Nelson Racing Engines
Any muscle-car enthusiast with access to YouTube knows of Tom Nelson and Nelson Racing Engines, famous for building twin-turbo, V8-powered cars. "My dad built a twin-turbo Pantera at home when I was about 11 or 12. Back then, that car was a lightning ship," he tells us. It also hooked him on turbochargers as his power-adder of choice. It has served him well, too, gaining Internet fame through dyno-room videos and in-car shenanigans in and around his modest Chatsworth, California, shop.
Tom recently introduced his own line of turbochargers—he calls them Mirror Image or Symmetrical turbochargers. The castings are available with left or right turbine inlets and compressor outlets. That way, you can build an underhood twin-turbo system for a V8 car with intake plumbing that is the same on the left- and righthand side of the car. Tom admits he did this mostly for aesthetics and ease of packaging, but there may also be a slight power advantage, as well. Either way, builders now have more options when laying out a custom turbo system. Tom's turbochargers come with billet compressor wheels and Inconel turbine wheels, and the design of the fins is more aggressive, which means they spool up faster. The pricing is in line with current high-quality turbo manufacturers' models.
Tom was less enthusiastic about using compressor maps as sizing guidelines for your particular application. "What I've fought for years is the notion that people think they need a smaller turbo. That's a total misconception. If the turbo is too small, all it does is become a heat pump," he says. We all know that hot air does not make horsepower, either. Tom says compressor maps can be deceiving, and that similarly sized turbochargers from the same manufacturer can operate quite differently when they are actually installed on a car. "The A/R ratio doesn't always correspond with performance. The best way to pick a turbo is to ask experienced people. Take advice from someone who's done it already."
Once you have turbos picked out, Tom recommends building the engine with the best parts you can afford. He likes 2618 aluminum-alloy pistons, "They are a little loose on start-up, but they take abuse; 4032 [alloy] is not as tough. Keep boost to between 6 and 7 psi with those pistons." For piston rings, Tom prefers 1⁄16-inch non-coated rings, and he sets the top ring gap at about 0.024 inch. He gaps the second ring a little wider than that, and he recommends using pistons with a V-groove between where the first and second ring lands. His reasoning is that with high cylinder pressure, you're going to have more blow-by than a naturally aspirated engine. The V-groove and wider second ring gap give blow-by gases a place to go. Otherwise, the pressure can build up behind the top ring and affect the way it seals to the cylinder walls. Tom also recommends using cams with 260 degrees of advertised duration or less for street engines. "Too much overlap takes the fresh charge and sends it out the exhaust," he says. For his custom cam grinds he uses large-base circle cams with special exhaust lobes that open the exhaust valve gently, allowing cylinder pressure to bleed down. Otherwise, a fast-opening exhaust valve will be hard on the cam and valvetrain because it has to fight the extra cylinder pressure of a boosted engine.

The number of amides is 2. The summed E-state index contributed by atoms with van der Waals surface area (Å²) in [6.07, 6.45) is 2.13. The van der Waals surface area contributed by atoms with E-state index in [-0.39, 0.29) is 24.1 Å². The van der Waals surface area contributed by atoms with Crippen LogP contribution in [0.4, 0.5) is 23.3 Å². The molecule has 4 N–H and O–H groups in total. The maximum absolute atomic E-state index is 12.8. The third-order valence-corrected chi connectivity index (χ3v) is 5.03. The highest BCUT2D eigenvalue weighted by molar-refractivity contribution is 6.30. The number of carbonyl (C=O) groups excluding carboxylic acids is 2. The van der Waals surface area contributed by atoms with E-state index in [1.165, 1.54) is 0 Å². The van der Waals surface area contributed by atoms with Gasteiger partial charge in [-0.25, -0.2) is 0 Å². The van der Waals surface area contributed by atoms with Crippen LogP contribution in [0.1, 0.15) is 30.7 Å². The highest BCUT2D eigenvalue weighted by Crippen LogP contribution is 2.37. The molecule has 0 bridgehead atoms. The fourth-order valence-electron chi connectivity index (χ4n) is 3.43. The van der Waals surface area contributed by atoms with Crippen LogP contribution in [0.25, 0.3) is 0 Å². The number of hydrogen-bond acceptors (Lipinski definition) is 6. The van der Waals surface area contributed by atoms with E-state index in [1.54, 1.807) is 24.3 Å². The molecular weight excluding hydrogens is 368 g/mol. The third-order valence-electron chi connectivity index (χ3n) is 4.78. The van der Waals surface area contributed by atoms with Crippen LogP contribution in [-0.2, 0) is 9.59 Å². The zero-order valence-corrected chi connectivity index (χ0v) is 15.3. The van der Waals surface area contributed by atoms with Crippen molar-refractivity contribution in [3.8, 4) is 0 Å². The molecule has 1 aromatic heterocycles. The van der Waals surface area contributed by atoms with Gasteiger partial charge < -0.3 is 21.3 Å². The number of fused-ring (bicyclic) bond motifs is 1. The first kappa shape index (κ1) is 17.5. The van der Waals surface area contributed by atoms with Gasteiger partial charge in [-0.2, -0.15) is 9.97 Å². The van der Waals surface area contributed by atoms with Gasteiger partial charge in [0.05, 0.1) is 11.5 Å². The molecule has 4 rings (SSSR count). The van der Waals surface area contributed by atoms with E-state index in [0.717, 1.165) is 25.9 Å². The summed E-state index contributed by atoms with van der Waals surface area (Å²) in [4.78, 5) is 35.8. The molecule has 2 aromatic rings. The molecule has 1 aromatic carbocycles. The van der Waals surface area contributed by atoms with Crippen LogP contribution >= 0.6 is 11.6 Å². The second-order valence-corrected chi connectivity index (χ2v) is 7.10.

As impressive as their resumes are, none of the pros we've interviewed so far can claim to have put more turbochargers on engines than Gale Banks. He's been experimenting with turbochargers since 1966, when he started building twin-turbocharged, big-block Chevys for race boats. He described a twin-turbo, fuel-injected, 1,800hp 430 big-block running on alcohol that he built in 1976. He blames this engine for getting turbochargers banned from Off-Shore boat racing for decades. Success in boat racing led customers to his shop asking for turbochargers for their cars, and Gale branched out to all forms of motorsports as well as high-performance street engines.
Gale believes turbos are finally here to stay. “I was lobbying the OEs in the ’80s during the second oil crisis,” he says. Now, Ford and Chevrolet are rolling out turbocharged 4- and 6-cylinder engines across their model lines, not just on a few limited-production models. For the aftermarket, Gale tells us he’s working on a compound (turbocharged and supercharged) LSX engine package. The twin-turbo small-block in this picture is a package Gale has offered for a few years. The turbos force-feed a port fuel injected manifold. Though an intercooler is available, the base package doesn’t include one. Instead, Gale, recommends a water/methanol injection kit to cool the intake charge. Power levels range from 800–1,100 hp and this engine can be daily driven. Another cool feature is the cast-iron exhaust manifold design. The narrow design places the turbochargers close to the engine in a neat, compact package that should fit in nearly any Chevrolet from the muscle-car era.